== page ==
My Word: Prayers from diverse faiths for our nation
By Muhammad Musri
Thursday is the National Day of Prayer. It’s not a public holiday. We won’t get a paid day off from work. The mail will still be delivered. And banks will be open as usual. So what exactly is this special day?
The National Day of Prayer is merely an invitation from the U.S. president to pray for our nation, its leaders and all our fellow humans who make this remarkable country what it is. Granted society’s diversity, the prayers offered will reflect a rich array of faith traditions.
The prayers I will lead as a Muslim imam won’t employ the same words, postures and rituals as those prayers offered by my brothers and sisters of the Jewish, Christian and other faith traditions.
But the same gratitude for the privilege of being part of such a great nation, and our desire to see it become an even more perfect union, as our Constitution calls for, will be a sentiment contained in every petition, whatever the religion or ethnicity of those praying.
Such positive sentiments, I hasten to add, don’t belong exclusively to people of faith. Thus, I would encourage those who don’t pray to nevertheless join in contemplation and reflection, pondering how we might more effectively live out the dream of our nation’s founders, acknowledge the dignity and worth of every human and ensure equality and justice for all.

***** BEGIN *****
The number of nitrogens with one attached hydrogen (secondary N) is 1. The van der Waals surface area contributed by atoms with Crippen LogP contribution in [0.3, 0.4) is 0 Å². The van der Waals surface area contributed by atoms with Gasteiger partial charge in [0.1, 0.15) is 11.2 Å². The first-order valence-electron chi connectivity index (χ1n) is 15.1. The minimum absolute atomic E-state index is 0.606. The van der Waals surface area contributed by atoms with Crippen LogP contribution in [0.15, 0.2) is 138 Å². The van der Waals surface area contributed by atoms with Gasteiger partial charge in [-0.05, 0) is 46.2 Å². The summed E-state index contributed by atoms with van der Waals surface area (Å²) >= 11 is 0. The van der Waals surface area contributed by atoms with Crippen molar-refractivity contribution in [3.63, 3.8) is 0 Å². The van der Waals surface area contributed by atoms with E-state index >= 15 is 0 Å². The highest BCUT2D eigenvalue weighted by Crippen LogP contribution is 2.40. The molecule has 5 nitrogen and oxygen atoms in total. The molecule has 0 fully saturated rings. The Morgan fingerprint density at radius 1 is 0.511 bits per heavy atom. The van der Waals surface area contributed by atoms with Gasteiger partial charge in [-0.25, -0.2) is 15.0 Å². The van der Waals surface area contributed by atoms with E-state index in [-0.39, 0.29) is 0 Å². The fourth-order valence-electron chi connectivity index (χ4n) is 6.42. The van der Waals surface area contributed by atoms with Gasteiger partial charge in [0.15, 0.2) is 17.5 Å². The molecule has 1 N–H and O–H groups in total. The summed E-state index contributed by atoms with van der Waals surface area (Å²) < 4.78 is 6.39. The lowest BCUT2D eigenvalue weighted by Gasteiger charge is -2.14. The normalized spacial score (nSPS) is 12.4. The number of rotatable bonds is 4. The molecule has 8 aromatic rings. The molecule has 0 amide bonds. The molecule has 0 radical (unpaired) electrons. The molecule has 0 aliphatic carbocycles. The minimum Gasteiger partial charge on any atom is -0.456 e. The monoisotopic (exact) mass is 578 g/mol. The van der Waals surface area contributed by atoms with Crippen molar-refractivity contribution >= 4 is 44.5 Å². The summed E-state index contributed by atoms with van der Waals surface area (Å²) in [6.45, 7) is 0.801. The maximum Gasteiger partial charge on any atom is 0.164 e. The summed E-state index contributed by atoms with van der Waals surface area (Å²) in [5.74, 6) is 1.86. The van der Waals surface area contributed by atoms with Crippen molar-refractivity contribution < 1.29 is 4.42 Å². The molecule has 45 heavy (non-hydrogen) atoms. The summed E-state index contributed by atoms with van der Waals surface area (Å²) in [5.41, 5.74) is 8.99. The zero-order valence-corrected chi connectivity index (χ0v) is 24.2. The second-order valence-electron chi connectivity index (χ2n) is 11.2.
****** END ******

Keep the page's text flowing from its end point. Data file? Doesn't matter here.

The process of prayer involves at least three layers of reaching. First, we reach upward to that which is beyond and above what we ourselves are. We seek a level of wisdom and insight that transcends our normal perceptions. We seek clarity, vision and a higher ideal.
Next, we reach inward, testing our beliefs and prejudices against that higher ideal. Where are we falling short, both individually and collectively? What viewpoints and attitudes need to change? What specific actions have we failed to take?
Finally, we reach outward, seeking to put into practice the ideals we’ve come to see as essential to personal fulfillment, community-building and human survival.
Each layer of the prayer process is important. But the most important is putting our prayers into practice.
Imam Muhammad Musri is president of the Islamic Society of Central Florida and a member of the advisory board of the Interfaith Council of Central Florida.